When it comes to grocery markets and crowded retail stores, about half of Santa Barbara thinks wearing a mask in indoor public places is a good idea, despite lifting the mask requirement in February. Employees who meet regular customers and first-time visitors face-to-face every day have seen colleagues and friends being absent from work due to a surge in COVID cases, and have decided to be cautious. The numbers on the county’s COVID dashboard confirm what they’ve seen: The new cases chart is bouncing up and down, but since April the trajectory has been steadily increasing, with the county’s weekly coronavirus cases roughly doubling over the past week to have.
While infections have increased significantly, hospitalizations – although higher – have not impacted the healthcare system. Illnesses are less severe than before — many patients find out they have COVID when they go to the hospital for other procedures — either because of vaccination or residual immunity from a recent infection. COVID remains the leading cause of respiratory illness in the community, said Dr. Lynn Fitzgibbons, infectious disease specialist and educator at Cottage Health. And testing remains important for knowing the extent of a very, very contagious disease, she said.
A new nationwide program, Test to Treat, has put all the ingredients for COVID care in one place. In Santa Barbara they can be found at the Public Health Trailer at Direct Relief and at the Santa Maria Fairgrounds. (See publichealthsbc.org/test-to-treat or call the Santa Maria website  634-1123 x8 to make an appointment.) Anyone with a positive test, either at home or at the health care site, will speak to a nurse in person or via video, explained Dr. Henning Ansorg, Santa Barbara County Health Officer, to check them out for the drugs — mostly Paxlovid.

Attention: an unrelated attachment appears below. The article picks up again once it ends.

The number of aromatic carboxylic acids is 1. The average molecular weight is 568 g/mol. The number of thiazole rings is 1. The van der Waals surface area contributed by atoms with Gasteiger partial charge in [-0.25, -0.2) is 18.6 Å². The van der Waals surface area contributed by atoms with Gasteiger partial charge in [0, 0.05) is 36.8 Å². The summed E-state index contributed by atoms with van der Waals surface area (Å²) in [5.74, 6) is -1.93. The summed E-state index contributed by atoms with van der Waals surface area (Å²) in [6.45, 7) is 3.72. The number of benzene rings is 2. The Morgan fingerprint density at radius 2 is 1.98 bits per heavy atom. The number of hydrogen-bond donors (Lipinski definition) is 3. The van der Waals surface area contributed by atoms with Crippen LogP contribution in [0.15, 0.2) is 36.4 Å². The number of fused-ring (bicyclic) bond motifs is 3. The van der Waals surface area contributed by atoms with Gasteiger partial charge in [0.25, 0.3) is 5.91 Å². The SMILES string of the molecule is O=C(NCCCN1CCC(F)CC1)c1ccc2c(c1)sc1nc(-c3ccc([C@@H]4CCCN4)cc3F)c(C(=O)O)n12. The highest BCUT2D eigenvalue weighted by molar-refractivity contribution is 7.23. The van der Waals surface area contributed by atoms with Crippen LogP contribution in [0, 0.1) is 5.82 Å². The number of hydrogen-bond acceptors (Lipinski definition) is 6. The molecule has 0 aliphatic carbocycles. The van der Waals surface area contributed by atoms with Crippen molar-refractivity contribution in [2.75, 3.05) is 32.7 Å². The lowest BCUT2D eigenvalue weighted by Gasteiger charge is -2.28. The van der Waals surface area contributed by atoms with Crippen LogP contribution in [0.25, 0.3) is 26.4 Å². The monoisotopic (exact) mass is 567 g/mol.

“Tests, telemedicine advice and medication are free at these locations!” said Ansorg. CVS has a few locations that meet all of those needs, he added, and most pharmacies are now stocking the drugs after experiencing shortages last month. Time is of the essence when testing, as the drug should be started within five days of the onset of symptoms.
The new wave of cases is rolling across California, with average cases for the week rising to more than 9,000 last Friday, compared to 7,000 the previous Friday and 5,000 the previous Friday. San Francisco has reported the largest increase in case numbers Los Angeles Timesbut Santa Barbara County has the largest percentage increase — 112 percent over the past two weeks, from 107 to 228 cases per week per 100,000 people — followed by Santa Clara County at 111 percent.
At work, said Dr. Ansorg, these are infections and reinfections. “Unfortunately,” he said, “people who contracted COVID during last summer’s delta wave could catch it again with the original Omicron.” That bug, which was widespread in January, created a short-lived immunity. “The later emerging Omicron variants – BA.2 and BA.2.12.1 – are now able to reinfect someone who had Omicron earlier this year,” Ansorg explained.
Sewage, another way to track the COVID virus, is measured weekly in Santa Barbara; it was up the first week of May and down the second week. San Francisco and Los Angeles measure wastewater two or three times a week, and the 10-day moving average has been down or leveling off, according to the Cal SuWers Network. also dr Fitzgibbons has the sewage data in mind and from the results from Santa Barbara and Los Angeles, “It’s entirely possible that we’re already in the downturn,” she said optimistically, but she agreed with Ansorg’s implication that Santa Barbara was rife with disease gave.
Not only is Omicron less severe—more like a cold than pneumonia—it also produces symptoms more quickly. They start within two or three days of exposure rather than three to five days for the earlier variants, meaning home COVID tests are working sooner. To protect against the coronavirus, Ansorg recommended what Public Health has been recommending all along: wear a good mask (N95 and KN95 are best), avoid crowds, and get vaccinated or boosted.
Second booster shots for Pfizer and Moderna vaccines are currently recommended five months after the last vaccination for those over 50, for those over 12 with a compromised immune system, and for those aged 18 to 49 who received a Johnson vaccine & Johnson vaccine.
They continue to offer good protection against COVID, particularly with Omicron BA.5, which is a concern across Europe and South Africa, where more extensive testing is underway and was an early health barometer for the United States. Disease susceptibility remained an issue, said Dr. Ansorg: “It is not clear whether someone who is immune to BA.2 or BA.2.12.1 is protected against this version and for how long.”
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